Sophie Ellis-Bextor: ‘I felt like a failure as a parent in the first lockdown ’

Guy Kelly
·7-min read
Sophie Ellis-Bextor: “There’s so much stress and tension. When I jump around and sing my heart out, it goes away for a bit” - Clara Molden for The Telegraph
Sophie Ellis-Bextor: “There’s so much stress and tension. When I jump around and sing my heart out, it goes away for a bit” - Clara Molden for The Telegraph

If it can be said that anybody is having a “good war” in this pandemic, then Sophie Ellis-Bextor, whose live-streamed Kitchen Discos have brought unalloyed joy to anybody who’s stumbled across them since last March, seems a fitting candidate. But don’t just take my word for it. “Sophie Ellis-Bextor is to Covid,” one viral tweet had it last week, “what Vera Lynn was to the Second World War.”

That’s quite a comparison. “Well, I don’t really know much about Vera Lynn as a person, but I’m not sure she’d have approved of my sparkly leotards…” Ellis-Bextor says, laughing at the idea.

The Kitchen Discos, which ran for 10 weeks during the first lockdown and now appear on her Instagram intermittently, including last Friday and next, were what they said on the tin: filmed by her husband Richard Jones, Ellis-Bextor dances around her disco-lit kitchen in south west London wearing something from her seemingly endless wardrobe of bright, sequinned stage outfits, performing songs from her own back catalogue and whatever covers she feels like.

But Ellis-Bextor’s not alone, because she never really is while she’s at home. She and Jones, both 41, have five boys – Sonny, 16, Kit, 11, Ray, 8, Jesse, 5, and two-year-old Mickey – who, with varying degrees of enthusiasm, join in with the fun. It means Ellis-Bextor’s performances are a masterclass of multi-tasking, as she ad libs things like “Be careful!”, “Somebody watch the baby!” or has to console a fallen child mid-chorus.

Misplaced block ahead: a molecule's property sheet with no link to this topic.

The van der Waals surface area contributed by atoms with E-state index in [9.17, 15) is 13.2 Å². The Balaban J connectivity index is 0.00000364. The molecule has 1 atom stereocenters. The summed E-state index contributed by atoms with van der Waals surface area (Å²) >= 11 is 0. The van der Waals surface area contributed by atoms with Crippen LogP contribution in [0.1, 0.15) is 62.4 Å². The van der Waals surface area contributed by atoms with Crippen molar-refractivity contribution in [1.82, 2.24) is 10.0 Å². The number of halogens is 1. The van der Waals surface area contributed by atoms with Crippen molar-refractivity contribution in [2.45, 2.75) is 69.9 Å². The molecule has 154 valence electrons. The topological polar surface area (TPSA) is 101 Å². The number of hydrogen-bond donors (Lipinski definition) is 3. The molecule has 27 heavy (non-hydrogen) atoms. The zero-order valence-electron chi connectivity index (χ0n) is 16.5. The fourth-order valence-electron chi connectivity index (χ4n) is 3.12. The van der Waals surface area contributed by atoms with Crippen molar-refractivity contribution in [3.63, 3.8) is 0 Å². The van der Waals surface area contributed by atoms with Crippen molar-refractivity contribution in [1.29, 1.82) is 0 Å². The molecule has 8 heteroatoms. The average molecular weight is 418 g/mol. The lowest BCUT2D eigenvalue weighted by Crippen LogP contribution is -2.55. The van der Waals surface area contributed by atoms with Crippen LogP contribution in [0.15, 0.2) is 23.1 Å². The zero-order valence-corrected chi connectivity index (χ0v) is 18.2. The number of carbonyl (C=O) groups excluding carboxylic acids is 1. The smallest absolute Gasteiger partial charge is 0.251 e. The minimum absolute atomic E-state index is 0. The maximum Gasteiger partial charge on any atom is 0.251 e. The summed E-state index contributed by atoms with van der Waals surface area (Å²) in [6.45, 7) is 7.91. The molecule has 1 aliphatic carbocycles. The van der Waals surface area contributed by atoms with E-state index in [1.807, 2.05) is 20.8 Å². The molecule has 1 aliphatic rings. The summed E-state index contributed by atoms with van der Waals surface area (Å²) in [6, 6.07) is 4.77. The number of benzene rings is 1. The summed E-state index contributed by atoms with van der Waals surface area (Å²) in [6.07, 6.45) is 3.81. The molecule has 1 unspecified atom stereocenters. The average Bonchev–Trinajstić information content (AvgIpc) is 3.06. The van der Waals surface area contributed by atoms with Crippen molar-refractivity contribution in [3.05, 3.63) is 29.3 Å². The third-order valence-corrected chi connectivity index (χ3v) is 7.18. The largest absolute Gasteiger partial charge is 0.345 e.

“Amid the heaviness of the news, I needed not just an escape but also catharsis,” she says. “There’s so much stress and tension. When I jump around and sing my heart out, it goes away for a bit.”

Mind you, she is keen to emphasise that the family isn’t always like the Brady Bunch caked in glitter. “It probably looks like we live that way, but it’s 25 minutes on the odd Friday – it’s not normally what goes on around here.”

What normally goes on around there is that Ellis-Bextor and Jones are facing the same pressures as any parents in the pandemic: managing the chaos of locked-down life, juggling home schooling with their own work, and perhaps above all, trying to ensure their children’s mental health isn’t suffering.

In the week The Telegraph launched its Mental Health Emergency campaign, highlighting the impact of lockdown on the nation’s minds, Ellis-Bextor is supporting a similar Bupa initiative, which focuses on the mental health of teenagers. As a mother of five under 17, she’s seen how the pandemic has affected just about every age of child.

“It’s been fascinating. Like a lot of parents, initially I thought, ‘OK, kids are resilient, they just react to the reality they’re in,’ but as time’s gone on, I’ve realised this is pretty significant, and something they will remember,” she says.

“I think it’s hardest for the eldest and eight-year-old. Because [Ray] needs school for the social stuff, he can’t replicate that online, he’s not adept at that. And for Sonny [who’s 17 in April], he’s coping really well, but I remember being 16 and all the rites of passage. Imagine that being put on hold for a year?”

Four of Sophie Ellis Bextor and Richard Jones' children celebrate their eldest son's 16th birthday
Four of Sophie Ellis Bextor and Richard Jones' children celebrate their eldest son's 16th birthday

The daughter of former Blue Peter presenter Janet Ellis and TV producer Robin Bextor, Ellis-Bextor was already on the way to becoming a pop star when she was Sonny’s age. Would any of that have happened if there were lockdowns in 1995?